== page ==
In BDJ , there were two complainants who were sisters and BDJ was their stepfather. A conversation took place between one of the complainants and BDJ that was witnessed by the other shortly after the death of the complainants’ mother. The statements made by the appellant in that conversations were admitted into evidence on the basis they were capable of constituting an admission by the appellant, showing a consciousness of guilt by him that he had committed the sexual offences. Some of the offences that were charged involved unlawful sexual conduct, but others involved unlawful physical conduct. One of the complainants also gave evidence of being fearful of BDJ, due to his disciplinary behaviour when they were young. Boddice J (with whom Fraser JA and Lyons SJA agreed) observed at :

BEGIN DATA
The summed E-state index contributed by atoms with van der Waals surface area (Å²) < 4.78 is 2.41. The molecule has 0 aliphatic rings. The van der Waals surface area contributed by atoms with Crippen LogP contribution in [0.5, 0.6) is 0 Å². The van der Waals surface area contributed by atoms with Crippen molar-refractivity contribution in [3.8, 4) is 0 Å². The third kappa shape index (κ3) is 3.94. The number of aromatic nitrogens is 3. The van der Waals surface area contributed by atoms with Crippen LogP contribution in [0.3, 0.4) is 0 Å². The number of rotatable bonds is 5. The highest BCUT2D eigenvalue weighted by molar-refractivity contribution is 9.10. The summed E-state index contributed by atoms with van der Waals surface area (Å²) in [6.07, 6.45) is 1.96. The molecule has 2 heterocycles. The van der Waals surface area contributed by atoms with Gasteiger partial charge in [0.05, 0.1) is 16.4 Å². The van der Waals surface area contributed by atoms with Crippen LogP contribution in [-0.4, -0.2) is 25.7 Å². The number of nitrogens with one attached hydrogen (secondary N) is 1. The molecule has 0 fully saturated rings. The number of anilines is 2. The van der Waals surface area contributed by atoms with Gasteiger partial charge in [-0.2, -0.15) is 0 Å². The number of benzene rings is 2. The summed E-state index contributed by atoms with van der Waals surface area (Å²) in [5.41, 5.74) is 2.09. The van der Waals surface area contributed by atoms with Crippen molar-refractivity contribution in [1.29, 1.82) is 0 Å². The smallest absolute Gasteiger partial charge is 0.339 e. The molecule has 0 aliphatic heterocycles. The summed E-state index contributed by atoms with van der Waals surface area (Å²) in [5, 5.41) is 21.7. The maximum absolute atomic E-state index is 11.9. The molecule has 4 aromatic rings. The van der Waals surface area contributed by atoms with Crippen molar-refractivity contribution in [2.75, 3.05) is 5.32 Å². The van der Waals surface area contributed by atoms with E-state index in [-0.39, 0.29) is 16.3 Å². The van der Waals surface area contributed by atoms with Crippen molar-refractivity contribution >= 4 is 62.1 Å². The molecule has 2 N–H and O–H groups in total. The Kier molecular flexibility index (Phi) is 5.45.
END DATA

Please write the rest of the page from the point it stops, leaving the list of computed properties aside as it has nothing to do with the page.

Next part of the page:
“Whilst the trial Judge’s summing up directed the jury as to the need to be satisfied that the appellant’s words amounted to an admission, the trial Judge did not address the jury as to what conduct the jury must be satisfied is the subject of any such admission.”
That requirement arose in BDJ as a result of the variety of alleged unlawful conduct that was asserted by the complainants. As BDJ’s guilt depended upon the jury being satisfied as to the reliability and credibility of the evidence of the complainants, it was noted at  there was a material risk that the jury, not having been properly directed as to the use to be made of the evidence said to constitute an admission, improperly used that evidence in being satisfied as to the reliability and credibility of the complainants.